Collection NameHepworth, Barbara
Reference Number (click the number to browse all records in this collection)TGA 202016
TitleLetters from Barbara Hepworth to Margaret Gardiner
Extent1 box
Access StatusOPEN
LocationManuscript collection
DescriptionThis small collection of ninety letters and cards from Barbara Hepworth to Margaret Gardiner attests to one of Hepworth's long-standing friendships and confidants. These letters complement the other side of the correspondence i.e. Margaret Gardiner's letters of a similar time span to Barbara Hepworth found in her archives (TGA 20132)

This cache of letters particularly illuminates Barbara Hepworth's work and ideas.
ArrangementThe letters have been dated and organised in sequence by Alan Bowness. We kept his order with some date suggestions made by Sophie Bowness as well. You can find information in the date note field regarding whose date has been used or wether the two conflicted in any way. Some of the letters have been dated with their content or envelope.
FormatDocument - writings
Administrative HistoryBarbara Hepworth was born in Wakefield, Yorkshire, on 10 January 1903. After attending Wakefield Girls' High School, she studied at Leeds School of Art (1920-21) and the Royal College of Art, London (1921-24). In 1924 she went to Florence on a West Riding Travel Scholarship, where she married John Skeaping in 1925. For a year they lived at the British School in Rome, where Skeaping was a Rome Scholar in Sculpture, before returning back to London. In 1927 the couple had their first studio exhibition at their flat in St Ann's Terrace, St John's Wood. Shortly after, they moved to 7 The Mall, Parkhill Road, Hampstead, where Hepworth would remain until 1939. Between 1930-32 Hepworth and Skeaping became members of the London Group and the 7 & 5 Society.

In 1929 Hepworth and Skeaping's son Paul was born. However, their marriage was slowly deteriorating, and they were divorced in 1933. In 1931 she met Ben Nicholson who was married to Winifred. Three years later she gave birth to triplets, Simon, Sarah and Rachel, and finally married Nicholson in 1938. Hepworth and Nicholson became members of Abstraction-Cr?ation in 1933 and Unit One in 1934. After some joint exhibitions with Ben Nicholson, Hepworth held her first one-person exhibition in 1937 at Alex, Reid & Lefevre, London.

Ben Nicholson was Barbara Hepworth's second husband, they met in 1931 and later married in 1938. They had triplets: Sarah, Rachel and Simon Nicholson in 1934 and moved with the family, following an invitation from Adrian Stokes and his wife Margaret Mellis, to St Ives at the outbreak of war in 1939. In 1942 they moved to Chy-an-Kerris, Carbis Bay, where Hepworth was able to make sculpture again. Together they were influential in the modernist art movement in St. Ives and helped to establish the Penwith Society of Arts. In 1949 Hepworth bought Trewyn Studio in the town, where she lived for the rest of her life after her divorce from Nicholson two years later.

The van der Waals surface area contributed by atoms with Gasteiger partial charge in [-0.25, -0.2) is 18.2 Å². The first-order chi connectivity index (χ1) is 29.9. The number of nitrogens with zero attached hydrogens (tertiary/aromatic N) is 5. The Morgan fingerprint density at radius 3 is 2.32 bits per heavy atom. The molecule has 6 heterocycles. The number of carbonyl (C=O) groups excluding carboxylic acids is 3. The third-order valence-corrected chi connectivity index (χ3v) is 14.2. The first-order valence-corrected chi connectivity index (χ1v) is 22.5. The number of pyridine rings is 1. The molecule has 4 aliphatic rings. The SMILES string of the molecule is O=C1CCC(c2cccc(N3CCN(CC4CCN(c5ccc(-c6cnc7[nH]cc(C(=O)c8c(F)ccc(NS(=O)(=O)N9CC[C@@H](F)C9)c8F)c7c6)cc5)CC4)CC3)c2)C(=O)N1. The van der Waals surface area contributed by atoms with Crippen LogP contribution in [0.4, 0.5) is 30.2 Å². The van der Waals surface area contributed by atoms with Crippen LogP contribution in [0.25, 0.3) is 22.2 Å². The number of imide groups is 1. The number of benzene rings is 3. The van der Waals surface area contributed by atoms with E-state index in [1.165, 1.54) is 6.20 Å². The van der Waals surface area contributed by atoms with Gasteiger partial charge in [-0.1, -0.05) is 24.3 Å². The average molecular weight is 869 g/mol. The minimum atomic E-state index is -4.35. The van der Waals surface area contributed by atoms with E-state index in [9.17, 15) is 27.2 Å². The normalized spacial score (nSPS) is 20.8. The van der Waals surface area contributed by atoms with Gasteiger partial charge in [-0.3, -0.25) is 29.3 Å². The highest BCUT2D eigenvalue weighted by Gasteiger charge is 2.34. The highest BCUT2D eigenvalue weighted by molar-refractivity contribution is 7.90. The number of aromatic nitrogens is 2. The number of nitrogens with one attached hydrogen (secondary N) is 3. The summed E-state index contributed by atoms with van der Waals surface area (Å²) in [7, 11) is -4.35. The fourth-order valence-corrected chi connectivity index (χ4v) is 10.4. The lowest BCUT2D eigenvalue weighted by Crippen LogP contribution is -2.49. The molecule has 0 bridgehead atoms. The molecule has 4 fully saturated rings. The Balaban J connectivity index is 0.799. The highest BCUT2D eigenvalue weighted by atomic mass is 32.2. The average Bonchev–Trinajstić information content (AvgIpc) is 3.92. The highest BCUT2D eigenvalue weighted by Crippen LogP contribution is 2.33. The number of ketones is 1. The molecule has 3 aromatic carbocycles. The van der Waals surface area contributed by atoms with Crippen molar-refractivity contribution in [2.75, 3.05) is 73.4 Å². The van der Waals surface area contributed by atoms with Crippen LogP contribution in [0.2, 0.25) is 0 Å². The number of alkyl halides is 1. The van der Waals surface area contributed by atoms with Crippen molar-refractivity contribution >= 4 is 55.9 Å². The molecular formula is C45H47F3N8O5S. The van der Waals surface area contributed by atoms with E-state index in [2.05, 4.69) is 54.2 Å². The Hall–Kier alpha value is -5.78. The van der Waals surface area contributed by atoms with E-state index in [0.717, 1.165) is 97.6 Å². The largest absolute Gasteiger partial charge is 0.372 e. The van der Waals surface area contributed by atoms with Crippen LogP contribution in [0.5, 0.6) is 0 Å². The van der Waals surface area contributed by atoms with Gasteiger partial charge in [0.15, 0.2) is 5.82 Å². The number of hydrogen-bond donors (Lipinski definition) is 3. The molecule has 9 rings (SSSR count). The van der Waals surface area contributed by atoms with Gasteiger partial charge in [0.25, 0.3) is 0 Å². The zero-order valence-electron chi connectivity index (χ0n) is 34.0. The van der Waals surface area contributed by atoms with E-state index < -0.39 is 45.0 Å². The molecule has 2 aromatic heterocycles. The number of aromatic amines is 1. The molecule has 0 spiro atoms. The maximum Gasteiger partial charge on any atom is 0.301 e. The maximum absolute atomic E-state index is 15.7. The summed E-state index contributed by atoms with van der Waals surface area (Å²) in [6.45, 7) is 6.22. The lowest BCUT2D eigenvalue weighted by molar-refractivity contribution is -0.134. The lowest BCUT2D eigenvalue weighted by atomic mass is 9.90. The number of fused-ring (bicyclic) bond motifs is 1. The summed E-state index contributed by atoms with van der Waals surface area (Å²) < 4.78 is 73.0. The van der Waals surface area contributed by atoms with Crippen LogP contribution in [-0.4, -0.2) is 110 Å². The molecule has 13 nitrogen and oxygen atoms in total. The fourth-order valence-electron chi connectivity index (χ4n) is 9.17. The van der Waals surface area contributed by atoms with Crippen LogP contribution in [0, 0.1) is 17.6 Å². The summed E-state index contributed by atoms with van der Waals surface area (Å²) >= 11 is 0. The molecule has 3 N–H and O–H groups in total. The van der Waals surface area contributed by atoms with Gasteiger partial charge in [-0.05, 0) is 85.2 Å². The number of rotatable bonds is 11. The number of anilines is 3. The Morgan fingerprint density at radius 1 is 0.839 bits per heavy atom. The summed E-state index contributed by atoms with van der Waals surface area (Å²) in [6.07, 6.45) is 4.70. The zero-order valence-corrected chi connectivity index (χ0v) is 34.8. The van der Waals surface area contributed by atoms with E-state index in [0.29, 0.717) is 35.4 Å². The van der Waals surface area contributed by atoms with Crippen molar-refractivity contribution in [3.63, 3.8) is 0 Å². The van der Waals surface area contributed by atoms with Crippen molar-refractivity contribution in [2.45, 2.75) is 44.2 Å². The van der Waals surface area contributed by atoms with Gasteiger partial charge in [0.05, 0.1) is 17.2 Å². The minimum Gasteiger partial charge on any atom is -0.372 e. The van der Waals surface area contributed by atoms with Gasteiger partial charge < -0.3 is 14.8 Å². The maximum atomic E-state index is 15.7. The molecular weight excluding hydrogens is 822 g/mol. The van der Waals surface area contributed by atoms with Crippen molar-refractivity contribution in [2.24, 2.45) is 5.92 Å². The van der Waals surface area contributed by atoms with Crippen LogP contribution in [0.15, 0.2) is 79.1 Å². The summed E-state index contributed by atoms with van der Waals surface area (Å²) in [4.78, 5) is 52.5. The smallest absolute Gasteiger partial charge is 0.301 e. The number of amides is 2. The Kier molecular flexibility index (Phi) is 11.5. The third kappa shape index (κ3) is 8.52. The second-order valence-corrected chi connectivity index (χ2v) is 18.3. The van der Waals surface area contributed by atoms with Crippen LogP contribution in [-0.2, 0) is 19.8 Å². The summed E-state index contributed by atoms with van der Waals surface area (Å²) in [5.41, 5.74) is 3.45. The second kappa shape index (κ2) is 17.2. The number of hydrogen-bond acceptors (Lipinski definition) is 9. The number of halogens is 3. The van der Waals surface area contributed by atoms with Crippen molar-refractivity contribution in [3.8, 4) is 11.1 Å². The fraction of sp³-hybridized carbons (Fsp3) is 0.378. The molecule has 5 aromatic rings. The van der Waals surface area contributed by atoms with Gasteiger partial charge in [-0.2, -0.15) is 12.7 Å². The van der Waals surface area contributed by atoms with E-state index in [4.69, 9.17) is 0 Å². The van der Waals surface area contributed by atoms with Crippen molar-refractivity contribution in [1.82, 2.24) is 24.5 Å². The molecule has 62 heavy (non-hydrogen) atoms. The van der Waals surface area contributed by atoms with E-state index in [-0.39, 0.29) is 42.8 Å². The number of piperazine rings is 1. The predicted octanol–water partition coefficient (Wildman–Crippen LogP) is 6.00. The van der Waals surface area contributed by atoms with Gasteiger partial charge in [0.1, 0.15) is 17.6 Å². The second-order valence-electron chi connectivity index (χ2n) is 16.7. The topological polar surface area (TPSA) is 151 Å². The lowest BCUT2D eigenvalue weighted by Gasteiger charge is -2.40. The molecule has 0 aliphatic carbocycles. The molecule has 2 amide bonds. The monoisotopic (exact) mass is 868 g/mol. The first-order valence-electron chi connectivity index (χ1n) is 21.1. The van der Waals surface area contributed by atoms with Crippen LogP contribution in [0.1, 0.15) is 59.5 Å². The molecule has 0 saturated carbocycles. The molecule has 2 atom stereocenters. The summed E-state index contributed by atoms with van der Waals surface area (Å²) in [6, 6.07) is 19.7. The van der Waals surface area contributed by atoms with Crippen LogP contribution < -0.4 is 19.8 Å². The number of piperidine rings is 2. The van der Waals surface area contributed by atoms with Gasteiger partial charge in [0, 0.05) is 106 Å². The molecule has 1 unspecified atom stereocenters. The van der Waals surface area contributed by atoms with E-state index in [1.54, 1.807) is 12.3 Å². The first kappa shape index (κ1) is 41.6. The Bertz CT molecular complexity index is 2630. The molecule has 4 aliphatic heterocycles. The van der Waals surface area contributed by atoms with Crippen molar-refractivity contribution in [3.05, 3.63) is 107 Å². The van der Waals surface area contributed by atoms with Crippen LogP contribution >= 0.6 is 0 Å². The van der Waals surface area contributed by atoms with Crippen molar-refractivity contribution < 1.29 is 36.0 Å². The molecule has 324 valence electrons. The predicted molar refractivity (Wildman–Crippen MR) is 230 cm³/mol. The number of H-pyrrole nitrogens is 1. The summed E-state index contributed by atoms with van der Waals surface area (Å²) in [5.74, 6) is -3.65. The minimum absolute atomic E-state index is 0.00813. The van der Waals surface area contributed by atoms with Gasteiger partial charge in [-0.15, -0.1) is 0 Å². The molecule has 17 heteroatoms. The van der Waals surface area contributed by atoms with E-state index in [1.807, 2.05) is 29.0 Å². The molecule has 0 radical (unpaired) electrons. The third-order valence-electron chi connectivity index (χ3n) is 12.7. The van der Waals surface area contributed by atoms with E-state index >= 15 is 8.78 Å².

Margaret Gardiner (1904 - 2005) was a radical modern British patron of artists and resident of Hampstead, London, from 1932, where she was also a left-wing political activist. She was also for a time the partner of Professor John Bernal, the eminent scientist and political activist. She devoted her time and energy to supporting her friends: Barbara Hepworth, Hepworth's second husband, Ben Nichoslson, W. H. Auden, Berthold Lubetkin, Naum Gabo and others. She spent a large part of her life away from London on Rousay, Orkney, as a retreat. She was the founder, in 1979 of the art gallery Pier Arts Centre in Stromness. One of the works there is Curved Form (Trevalgan), 1956 by Hepworth in 1956 which Gardiner kept on display in her back garden in Hampstead. The work, named after a hill in Cornwall, between Zennor and St. Ives, was Hepworth's first entirely bronze work. Gardiner gave 67 works of art to the people of Orkney and Curved Form now sits outside on the Centre's pier on the original plinth from Gardiner's garden.
Acquisition SourcePresented by Sir Alan Bowness, 2020
Custodial HistoryMargaret Gardiner as a gift to Barbara Hepworth's son-in-law, Sir Alan Bowness on the understanding that they be passed on to an archive repository at his discretion
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